Monday, August 30, 2004

Little taste of home

Today was adventuresome, but then again I think everyday will be some kind of adventure for a while. I woke up at a normal time this morning-- thankfully!-- and piddled around my apartment because I didn't know what to do or where to go. That stressed me out, because I thought I was supposed to go down to my office today to meet people but I had no idea where it was. I knew I could ask Jared, but I hated bothering him. Finally about 10:30 I went down and asked Jared, and he was nice enough to spend the morning walking me around Hitachi and showing me where everything is. Hitachi is a really neat city. Just walking around and getting accustomed to where things are made me feel a thousand times better. I started to realize that I could do this and this will be my home for the next two years. We even went to McDonalds for lunch. Once we got there, Jared told me that he was going to make me order by myself. My eyes got wide and I was like, "I don't know what to say!" He explained that I just need to point and nod and pay. Thankfully McDonalds has a picture menu right next to all the cashiers. And guess what-- I was able to order all by myself! :) Jared is a good sensei because he knows when to push me and when to go easy on me. Good old McDonalds. Pretty much the same everywhere, except here they have fish McNuggets instead of chicken McNuggets. After McDonalds we went to Baskin Robbins and got ice cream. I tell you what, I am really stepping out of my comfort zone here. :) No no, I promise it really wasn't my idea to go to either one of those places. But they were nice!
Then we went to the office of the board of education. We saw Mr. Suzuki again and I met many of the other officers there. Then I spent the rest of the afternoon getting my paperwork taken care of at the city hall. I am once again under health insurance-- yay! :) Tomorrow I'm going back to set up my bank account. I'm going to try to find my office again all by myself. That'll be interesting, I'm sure.
I came home and tried to memorize some hiragana (I'm getting better!), but zonked out at some point. I woke up to a knock at the door and it was Alina, seeing if I wanted to get some dinner with her. We went down to the 7-11, because they have such good food there! Really! I got some spaghetti with meat sauce, and it was great. I'm sure there are many more trips to 7-11 in my future. Now I'm going to study hiragana a little more then get some sleep.

Sunday, August 29, 2004


As day 2 in Japan comes to a close, I am feeling overwhelmed. First and foremost, I am overwhelmed by the amount of kindness and support I am receiving here. I was met at the airport by three of my future co-workers, including my boss, and they were so ready and willing to help me in any way possible. Jared, my fellow ALT from Alabama, had decided to take my acclimation to Japan up as his pet project. He's the one that came to the airport to meet me, along with Mr. Sazuki and another teacher at the school. All along the drive back (about 2.5 hours) Jared tried to fill me in on all the basics that I'd need to know. It was a little bit of information overload, but I tried to be sponge like and soak it all up. I got so excited when we drove through Mito, where several of my friends live, and Tokai, where my ex-roommate lives. I had heard about these places for so long, and now I was finally here!
After arriving in Hitachi, I got my first look at my new apartment. I had no idea what to expect, so I tried to prepare myself for the worst. But it turned out really great! I have a little kitchen, then a sitting room, a bedroom, and a little utility room. It's so much bigger than my OC apartment, and it's all mine! :) I have to give props to Denver for doing a good job cleaning and a big thanks for leaving me all of his stuff. It would be very ungood to come to an empty apartment! While I was unloading, Alina, another ALT and my neighbor, came by to say hi. She's really nice and helpful, too. Jared and Alina gave me a while to settle in and relax, then we went out to dinner together. I ate sushi! My very first time. :) Jared was trying to ease me into the process, so I started with scrambled egg sushi, then I moved up to a vegetarian sushi with cucumber, then I ate tuna. It really wasn't bad; it's totally a mindgame. It is out of my paradigm to know that I am eating uncooked meat :) I fought my gag-reflex, survived, and had to admit it wasn't bad. The sushi chef was adorable. He was a little old Japanese man who knew a little English, and he was so tickled that he got to be the first one to serve me sushi.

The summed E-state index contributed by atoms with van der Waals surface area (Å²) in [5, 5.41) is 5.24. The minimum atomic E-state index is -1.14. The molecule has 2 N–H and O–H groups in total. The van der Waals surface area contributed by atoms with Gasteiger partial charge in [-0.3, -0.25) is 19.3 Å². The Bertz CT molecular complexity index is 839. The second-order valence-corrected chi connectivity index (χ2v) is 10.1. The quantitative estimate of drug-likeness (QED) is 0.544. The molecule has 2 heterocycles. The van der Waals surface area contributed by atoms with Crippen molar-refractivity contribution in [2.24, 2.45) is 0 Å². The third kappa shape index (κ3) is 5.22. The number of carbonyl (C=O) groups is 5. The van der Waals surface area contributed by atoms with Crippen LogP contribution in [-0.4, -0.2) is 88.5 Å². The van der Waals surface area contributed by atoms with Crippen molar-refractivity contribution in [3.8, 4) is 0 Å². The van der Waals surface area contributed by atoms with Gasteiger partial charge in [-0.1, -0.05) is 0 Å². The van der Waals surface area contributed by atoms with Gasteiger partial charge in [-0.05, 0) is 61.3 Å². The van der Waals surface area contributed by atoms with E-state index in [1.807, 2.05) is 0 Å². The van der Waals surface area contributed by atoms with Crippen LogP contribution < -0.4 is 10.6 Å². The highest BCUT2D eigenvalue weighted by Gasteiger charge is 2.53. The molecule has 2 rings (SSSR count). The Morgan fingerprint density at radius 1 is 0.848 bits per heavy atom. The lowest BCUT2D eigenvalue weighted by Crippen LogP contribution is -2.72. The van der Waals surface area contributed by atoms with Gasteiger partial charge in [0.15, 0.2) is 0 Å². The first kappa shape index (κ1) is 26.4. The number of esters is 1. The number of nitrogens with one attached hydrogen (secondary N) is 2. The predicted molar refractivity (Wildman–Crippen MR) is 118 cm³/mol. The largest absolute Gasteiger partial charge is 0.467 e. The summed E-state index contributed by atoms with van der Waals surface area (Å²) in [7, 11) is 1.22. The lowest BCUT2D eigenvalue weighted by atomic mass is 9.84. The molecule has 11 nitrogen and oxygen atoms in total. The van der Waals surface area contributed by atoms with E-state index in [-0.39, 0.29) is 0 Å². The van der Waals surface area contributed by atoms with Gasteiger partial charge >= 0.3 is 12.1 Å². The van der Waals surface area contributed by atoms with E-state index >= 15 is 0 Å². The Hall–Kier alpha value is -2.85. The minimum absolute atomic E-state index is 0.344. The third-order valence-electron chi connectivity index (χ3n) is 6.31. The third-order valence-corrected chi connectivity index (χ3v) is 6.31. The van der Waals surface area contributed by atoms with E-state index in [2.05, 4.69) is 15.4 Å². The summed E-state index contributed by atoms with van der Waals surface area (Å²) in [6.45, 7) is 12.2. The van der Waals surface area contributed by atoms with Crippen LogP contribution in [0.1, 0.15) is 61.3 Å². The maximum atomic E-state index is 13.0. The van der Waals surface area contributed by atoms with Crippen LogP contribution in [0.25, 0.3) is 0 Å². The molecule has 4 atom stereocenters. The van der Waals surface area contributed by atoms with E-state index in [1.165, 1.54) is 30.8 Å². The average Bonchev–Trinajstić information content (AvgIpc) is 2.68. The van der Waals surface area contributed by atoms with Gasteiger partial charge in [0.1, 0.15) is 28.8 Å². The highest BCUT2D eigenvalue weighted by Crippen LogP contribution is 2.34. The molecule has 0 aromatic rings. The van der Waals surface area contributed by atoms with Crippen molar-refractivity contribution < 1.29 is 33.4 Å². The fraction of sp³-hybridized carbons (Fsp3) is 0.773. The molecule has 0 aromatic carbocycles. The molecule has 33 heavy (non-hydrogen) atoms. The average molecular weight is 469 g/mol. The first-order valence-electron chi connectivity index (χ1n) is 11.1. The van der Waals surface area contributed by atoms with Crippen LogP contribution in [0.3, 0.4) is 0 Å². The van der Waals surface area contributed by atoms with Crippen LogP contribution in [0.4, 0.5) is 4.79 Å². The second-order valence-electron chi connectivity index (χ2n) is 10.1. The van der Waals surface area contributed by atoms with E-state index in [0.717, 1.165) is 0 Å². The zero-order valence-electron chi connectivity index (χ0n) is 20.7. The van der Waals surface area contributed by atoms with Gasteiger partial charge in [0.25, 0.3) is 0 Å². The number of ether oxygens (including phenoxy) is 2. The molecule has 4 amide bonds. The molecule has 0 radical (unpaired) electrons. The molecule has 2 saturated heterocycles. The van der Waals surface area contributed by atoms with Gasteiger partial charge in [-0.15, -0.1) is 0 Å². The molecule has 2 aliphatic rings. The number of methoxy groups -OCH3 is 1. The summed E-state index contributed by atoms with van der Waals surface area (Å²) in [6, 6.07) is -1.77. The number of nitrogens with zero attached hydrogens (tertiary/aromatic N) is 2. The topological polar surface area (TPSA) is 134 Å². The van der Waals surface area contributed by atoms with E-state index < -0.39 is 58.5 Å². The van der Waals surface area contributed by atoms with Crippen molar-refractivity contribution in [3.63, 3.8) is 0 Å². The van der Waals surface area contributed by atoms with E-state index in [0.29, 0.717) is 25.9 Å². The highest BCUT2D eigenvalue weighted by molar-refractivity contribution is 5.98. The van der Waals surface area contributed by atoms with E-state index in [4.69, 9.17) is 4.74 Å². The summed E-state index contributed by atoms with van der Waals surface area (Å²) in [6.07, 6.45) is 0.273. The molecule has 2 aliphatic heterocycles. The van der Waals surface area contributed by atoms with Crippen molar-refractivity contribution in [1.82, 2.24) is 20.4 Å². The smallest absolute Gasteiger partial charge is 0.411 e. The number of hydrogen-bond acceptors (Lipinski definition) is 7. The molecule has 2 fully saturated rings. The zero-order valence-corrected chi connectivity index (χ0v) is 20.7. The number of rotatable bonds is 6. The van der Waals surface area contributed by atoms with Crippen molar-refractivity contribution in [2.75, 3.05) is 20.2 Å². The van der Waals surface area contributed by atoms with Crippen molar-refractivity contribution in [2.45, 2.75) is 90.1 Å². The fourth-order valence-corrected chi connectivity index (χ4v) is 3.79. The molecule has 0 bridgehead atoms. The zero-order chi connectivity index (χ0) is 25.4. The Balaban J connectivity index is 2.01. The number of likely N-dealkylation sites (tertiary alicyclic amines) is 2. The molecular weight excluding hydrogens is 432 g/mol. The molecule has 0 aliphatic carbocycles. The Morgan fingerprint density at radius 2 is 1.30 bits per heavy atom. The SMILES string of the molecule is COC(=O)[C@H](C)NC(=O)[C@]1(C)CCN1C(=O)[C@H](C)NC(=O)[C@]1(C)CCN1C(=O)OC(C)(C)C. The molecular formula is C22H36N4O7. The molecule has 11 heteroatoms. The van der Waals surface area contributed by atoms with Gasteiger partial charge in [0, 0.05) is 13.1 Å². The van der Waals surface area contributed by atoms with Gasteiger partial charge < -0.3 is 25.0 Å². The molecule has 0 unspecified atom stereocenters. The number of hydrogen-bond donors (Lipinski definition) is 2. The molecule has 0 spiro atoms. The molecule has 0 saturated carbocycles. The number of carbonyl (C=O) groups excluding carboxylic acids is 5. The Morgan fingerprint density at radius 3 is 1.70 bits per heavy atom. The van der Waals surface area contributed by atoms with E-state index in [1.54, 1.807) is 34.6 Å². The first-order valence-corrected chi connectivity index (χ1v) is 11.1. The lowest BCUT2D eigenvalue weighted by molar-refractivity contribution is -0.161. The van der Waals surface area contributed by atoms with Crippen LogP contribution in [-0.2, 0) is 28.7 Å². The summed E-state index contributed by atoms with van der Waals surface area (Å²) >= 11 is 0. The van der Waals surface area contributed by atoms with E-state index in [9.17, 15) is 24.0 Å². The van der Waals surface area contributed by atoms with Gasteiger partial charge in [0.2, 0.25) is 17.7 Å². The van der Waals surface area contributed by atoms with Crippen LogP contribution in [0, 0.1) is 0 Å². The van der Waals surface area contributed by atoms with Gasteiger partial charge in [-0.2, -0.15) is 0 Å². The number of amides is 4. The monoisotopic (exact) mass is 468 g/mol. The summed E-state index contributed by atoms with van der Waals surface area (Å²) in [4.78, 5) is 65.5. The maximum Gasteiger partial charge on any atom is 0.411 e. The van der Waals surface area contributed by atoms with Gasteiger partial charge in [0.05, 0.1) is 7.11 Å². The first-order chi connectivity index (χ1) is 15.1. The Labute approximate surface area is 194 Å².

After that we went to a little restaurant where a lot of the gaijin (foreigners) in the city hang out. I got to meet a lot of people from all over the world who just happened to have ended up in Hitachi. Everyone there is such a character, in a good way. There could seriously be a sitcom written based on the people and conversations at Bardega. All Saturday afternoon I was thinking to myself, "how on earth am I going to get to a church-- any church-- tomorrow?" Thankfully a girl named Roxanna, who used to be an ALT in Hitachi, showed up on Saturday night and told me she was going to Mito the next day for church and would I like to go. I said, "Of course!" and was thrilled that I'd get to see everybody there. By about midnight I was exhausted and went home and fell asleep.
Sunday morning I woke up at about 5:00am, thank you jet lag. I made myself go back to sleep and then woke up again at 6:30 with little hope of going back to sleep. I took my first Japanese shower and got ready for church, then continued unpacking and waited for Roxanna to come get me. She did and the drive to Mito went quickly and soon I was in some kind of altered reality where it was like OC in Japan! It was so wonderful to see old friends, and especially to see Peter and Denver, who arrived at the beginning of August and can empathize with how overwhelmed I was feeling. Peter and I got some good time to chat and catch up and exchange our, "Can you believe we're in Japan?!" feelings. Also, seeing how well Peter already had hiragana down also inspired me to get off my tail and start learning it.